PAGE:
Morning Edition
Morning Edition
Tuesday, July 14, 2009

Minnesota Public Radio Stories

  • Classified ad sparks new mystery novel
    Best-selling author and former Twin Cities TV producer Julie Kramer got the inspiration for her latest novel from a classified ad. It said: "Wedding Dress, never worn."6:55 a.m.
  • Salah Osman AhmedFBI confirms link between terror indictments, missing Somalis
    A federal grand jury has indicted two men on terrorism charges in connection with the ongoing investigation of about 20 missing Somali-American men from the Twin Cities.7:20 a.m.
  • Minnesota delegation wary of proposed health care reform
    Barack Obama wants health care reform ready to sign by the end of the summer, but much of Congress, including Minnesota's delegation, are deeply divided on the issue.7:25 a.m.
  • Have another cup of coffee firstA Minnesota motto: Stuff it and seethe
    Today's headlines are about unsealed indictments... health care reform.... and here's this one... and an alleged Minnesota Ponzi scheme. But it's sometimes the little stories in the back of the newspaper that tell us how Minnesota is changing.7:45 a.m.

National Public Radio Stories

  • Sotomayor To Answer Judiciary Panel's Questions
    Supreme Court nominee Sonia Sotomayor is back before the Senate Judiciary Committee Tuesday. She listened to hours of comments at her confirmation hearing Monday before getting a chance to give her own opening statement. Senators of both parties praised her personal accomplishments.
  • Abortion Issue Could Derail Health Care Overhaul
    Senators working to craft an overhaul bill have turned back several abortion-related amendments. And in the House, a group of Democrats has vowed to vote against any bill unless it explicitly excludes abortion as a covered or subsidized benefit.
  • California Schools Quake From Budget Cuts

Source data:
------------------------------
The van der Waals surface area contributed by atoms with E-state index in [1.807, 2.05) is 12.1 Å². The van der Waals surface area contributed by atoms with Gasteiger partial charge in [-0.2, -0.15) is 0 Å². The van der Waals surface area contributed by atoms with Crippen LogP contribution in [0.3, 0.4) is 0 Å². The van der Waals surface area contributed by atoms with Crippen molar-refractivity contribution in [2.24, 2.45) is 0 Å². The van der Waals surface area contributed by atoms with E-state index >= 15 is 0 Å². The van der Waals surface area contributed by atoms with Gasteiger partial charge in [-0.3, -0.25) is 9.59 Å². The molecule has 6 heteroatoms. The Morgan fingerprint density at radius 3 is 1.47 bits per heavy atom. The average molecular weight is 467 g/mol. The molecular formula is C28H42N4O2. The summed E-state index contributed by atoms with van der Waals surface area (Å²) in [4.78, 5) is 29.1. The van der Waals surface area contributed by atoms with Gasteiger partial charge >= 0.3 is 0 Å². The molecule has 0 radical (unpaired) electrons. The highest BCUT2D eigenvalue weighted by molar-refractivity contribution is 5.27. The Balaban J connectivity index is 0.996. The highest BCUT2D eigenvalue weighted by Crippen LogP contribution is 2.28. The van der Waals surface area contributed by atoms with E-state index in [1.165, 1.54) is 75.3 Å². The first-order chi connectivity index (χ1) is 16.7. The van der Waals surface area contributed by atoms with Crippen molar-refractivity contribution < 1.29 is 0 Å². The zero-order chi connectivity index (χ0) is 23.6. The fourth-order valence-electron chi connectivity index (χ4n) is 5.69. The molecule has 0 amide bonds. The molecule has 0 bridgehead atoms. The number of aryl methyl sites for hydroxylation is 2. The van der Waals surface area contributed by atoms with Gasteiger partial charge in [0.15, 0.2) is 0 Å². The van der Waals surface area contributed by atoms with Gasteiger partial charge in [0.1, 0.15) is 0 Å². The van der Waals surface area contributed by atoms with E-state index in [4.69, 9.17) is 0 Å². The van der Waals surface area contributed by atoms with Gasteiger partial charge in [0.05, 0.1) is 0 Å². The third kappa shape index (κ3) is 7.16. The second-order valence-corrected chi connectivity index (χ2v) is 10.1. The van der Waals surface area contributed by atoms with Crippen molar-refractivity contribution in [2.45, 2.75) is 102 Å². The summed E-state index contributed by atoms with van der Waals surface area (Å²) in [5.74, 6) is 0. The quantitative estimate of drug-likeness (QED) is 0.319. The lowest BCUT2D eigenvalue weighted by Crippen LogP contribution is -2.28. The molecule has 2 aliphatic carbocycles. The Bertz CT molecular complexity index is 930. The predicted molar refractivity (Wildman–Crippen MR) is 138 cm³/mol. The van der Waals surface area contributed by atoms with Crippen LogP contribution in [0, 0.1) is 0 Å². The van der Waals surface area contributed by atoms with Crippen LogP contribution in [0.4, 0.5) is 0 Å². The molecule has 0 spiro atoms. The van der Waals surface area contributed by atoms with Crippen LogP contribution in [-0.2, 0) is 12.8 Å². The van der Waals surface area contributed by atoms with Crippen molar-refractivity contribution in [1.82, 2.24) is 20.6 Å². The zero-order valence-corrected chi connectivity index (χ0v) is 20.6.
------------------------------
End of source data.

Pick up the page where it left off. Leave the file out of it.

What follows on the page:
California schools were once in the top 10 nationally. Now as scores fail, so does the economy, further compromising the school systems. One institution hopes that becoming a charter school may help brighten its future.
  • Web Sites: Weight Loss Tactical Support
    Online weight-loss programs are gaining in popularity. Some people are finding they would rather try to lose weight through a database than meet in a group.
  • Baseball Standouts In St. Louis For All-Star Game
    Major League Baseball players are taking a break for the All-Star game Tuesday Night in St. Louis, where President Obama will throw out the first pitch. So who's hot and who's not heading into the second half of the season?
  • Swat Valley Refugees Begin Journey Home
    Pakistan has begun a program to return residents of the Swat Valley to their homes. People left the area after intense fighting began in late April between the country's army and Taliban militants. Some residents refuse to go back, citing lingering security concerns and demanding aid promised by the government.
  • Critics Say Saudi Textbooks Still Encourage Violence
    Since the attacks of Sept. 11, 2001, textbooks used in Saudi Arabian schools have been criticized for teaching religious intolerance that can lead to violence. Now, the country is revising textbooks and reforming education. Critics wonder if those efforts go far enough.
  • Lawyer Gets 20 Years In $400 Million Fraud
    A once-prominent Manhattan attorney was sentenced Monday to 20 years in prison. Marc Dreier, 59, had pleaded guilty to a $400 million scheme that involved fake promissory notes.
  • Lender's Financial Issues Could Have Ripple Effect
    The nation's No. 1 lender to small and mid-sized U.S. businesses is struggling financially. CIT Group has said it is holding advanced talks with the government about receiving emergency federal assistance. Treasury Secretary Timothy Geithner says he is monitoring developments.
  • Are Female Board Members A Boost To Companies?
    A recent survey shows that 25 percent of U.S. corporate board members are women. Some people, even a recent book, argue that more women on boards means better-run companies and more profits. Lucy Kellaway, a columnist for the Financial Times in London, talks with Renee Montagne about whether that idea is true.

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